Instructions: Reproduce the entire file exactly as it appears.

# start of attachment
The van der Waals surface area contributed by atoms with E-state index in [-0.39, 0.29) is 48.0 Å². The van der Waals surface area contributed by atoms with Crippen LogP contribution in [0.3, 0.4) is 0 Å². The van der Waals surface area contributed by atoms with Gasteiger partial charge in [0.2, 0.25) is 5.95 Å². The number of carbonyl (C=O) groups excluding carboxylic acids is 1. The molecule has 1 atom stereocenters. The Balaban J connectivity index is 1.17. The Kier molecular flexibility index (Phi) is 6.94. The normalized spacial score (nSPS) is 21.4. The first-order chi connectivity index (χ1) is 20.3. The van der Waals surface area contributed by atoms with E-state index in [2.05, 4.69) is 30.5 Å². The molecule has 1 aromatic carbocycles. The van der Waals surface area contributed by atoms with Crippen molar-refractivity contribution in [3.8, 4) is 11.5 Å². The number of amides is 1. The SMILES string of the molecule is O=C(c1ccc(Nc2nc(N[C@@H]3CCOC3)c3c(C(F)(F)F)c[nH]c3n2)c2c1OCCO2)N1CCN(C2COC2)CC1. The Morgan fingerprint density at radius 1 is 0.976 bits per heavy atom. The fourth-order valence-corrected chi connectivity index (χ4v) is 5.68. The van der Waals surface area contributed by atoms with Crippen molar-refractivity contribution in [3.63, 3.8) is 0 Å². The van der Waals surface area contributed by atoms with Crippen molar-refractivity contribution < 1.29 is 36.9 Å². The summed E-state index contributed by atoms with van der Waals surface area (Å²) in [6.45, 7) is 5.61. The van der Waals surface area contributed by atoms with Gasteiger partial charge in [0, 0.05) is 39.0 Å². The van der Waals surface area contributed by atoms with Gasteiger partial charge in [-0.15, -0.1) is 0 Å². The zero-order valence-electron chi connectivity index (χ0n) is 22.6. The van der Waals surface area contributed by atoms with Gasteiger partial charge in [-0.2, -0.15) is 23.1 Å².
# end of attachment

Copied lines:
The van der Waals surface area contributed by atoms with E-state index in [-0.39, 0.29) is 48.0 Å². The van der Waals surface area contributed by atoms with Crippen LogP contribution in [0.3, 0.4) is 0 Å². The van der Waals surface area contributed by atoms with Gasteiger partial charge in [0.2, 0.25) is 5.95 Å². The number of carbonyl (C=O) groups excluding carboxylic acids is 1. The molecule has 1 atom stereocenters. The Balaban J connectivity index is 1.17. The Kier molecular flexibility index (Phi) is 6.94. The normalized spacial score (nSPS) is 21.4. The first-order chi connectivity index (χ1) is 20.3. The van der Waals surface area contributed by atoms with E-state index in [2.05, 4.69) is 30.5 Å². The molecule has 1 aromatic carbocycles. The van der Waals surface area contributed by atoms with Crippen molar-refractivity contribution in [3.8, 4) is 11.5 Å². The number of amides is 1. The SMILES string of the molecule is O=C(c1ccc(Nc2nc(N[C@@H]3CCOC3)c3c(C(F)(F)F)c[nH]c3n2)c2c1OCCO2)N1CCN(C2COC2)CC1. The Morgan fingerprint density at radius 1 is 0.976 bits per heavy atom. The fourth-order valence-corrected chi connectivity index (χ4v) is 5.68. The van der Waals surface area contributed by atoms with Crippen molar-refractivity contribution in [3.63, 3.8) is 0 Å². The van der Waals surface area contributed by atoms with Crippen molar-refractivity contribution < 1.29 is 36.9 Å². The summed E-state index contributed by atoms with van der Waals surface area (Å²) in [6.45, 7) is 5.61. The van der Waals surface area contributed by atoms with Gasteiger partial charge in [0, 0.05) is 39.0 Å². The van der Waals surface area contributed by atoms with Gasteiger partial charge in [-0.15, -0.1) is 0 Å². The zero-order valence-electron chi connectivity index (χ0n) is 22.6. The van der Waals surface area contributed by atoms with Gasteiger partial charge in [-0.2, -0.15) is 23.1 Å².